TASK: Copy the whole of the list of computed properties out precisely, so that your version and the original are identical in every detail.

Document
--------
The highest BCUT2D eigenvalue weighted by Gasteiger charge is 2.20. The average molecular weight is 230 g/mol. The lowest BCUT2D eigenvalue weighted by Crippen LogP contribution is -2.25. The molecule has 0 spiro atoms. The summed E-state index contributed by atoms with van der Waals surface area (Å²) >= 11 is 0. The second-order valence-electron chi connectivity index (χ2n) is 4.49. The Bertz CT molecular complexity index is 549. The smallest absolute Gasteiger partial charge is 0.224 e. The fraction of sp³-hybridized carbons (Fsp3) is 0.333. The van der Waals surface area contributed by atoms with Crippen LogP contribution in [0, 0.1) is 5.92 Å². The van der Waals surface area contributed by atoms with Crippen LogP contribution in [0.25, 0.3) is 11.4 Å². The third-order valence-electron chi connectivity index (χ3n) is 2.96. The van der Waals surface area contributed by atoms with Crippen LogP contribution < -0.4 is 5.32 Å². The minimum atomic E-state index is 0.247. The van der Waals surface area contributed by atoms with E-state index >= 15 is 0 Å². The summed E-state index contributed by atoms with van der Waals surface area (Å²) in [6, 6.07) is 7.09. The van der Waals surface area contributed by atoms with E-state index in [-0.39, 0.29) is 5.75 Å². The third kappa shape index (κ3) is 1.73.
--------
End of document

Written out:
The highest BCUT2D eigenvalue weighted by Gasteiger charge is 2.20. The average molecular weight is 230 g/mol. The lowest BCUT2D eigenvalue weighted by Crippen LogP contribution is -2.25. The molecule has 0 spiro atoms. The summed E-state index contributed by atoms with van der Waals surface area (Å²) >= 11 is 0. The second-order valence-electron chi connectivity index (χ2n) is 4.49. The Bertz CT molecular complexity index is 549. The smallest absolute Gasteiger partial charge is 0.224 e. The fraction of sp³-hybridized carbons (Fsp3) is 0.333. The van der Waals surface area contributed by atoms with Crippen LogP contribution in [0, 0.1) is 5.92 Å². The van der Waals surface area contributed by atoms with Crippen LogP contribution in [0.25, 0.3) is 11.4 Å². The third-order valence-electron chi connectivity index (χ3n) is 2.96. The van der Waals surface area contributed by atoms with Crippen LogP contribution < -0.4 is 5.32 Å². The minimum atomic E-state index is 0.247. The van der Waals surface area contributed by atoms with E-state index >= 15 is 0 Å². The summed E-state index contributed by atoms with van der Waals surface area (Å²) in [6, 6.07) is 7.09. The van der Waals surface area contributed by atoms with E-state index in [-0.39, 0.29) is 5.75 Å². The third kappa shape index (κ3) is 1.73.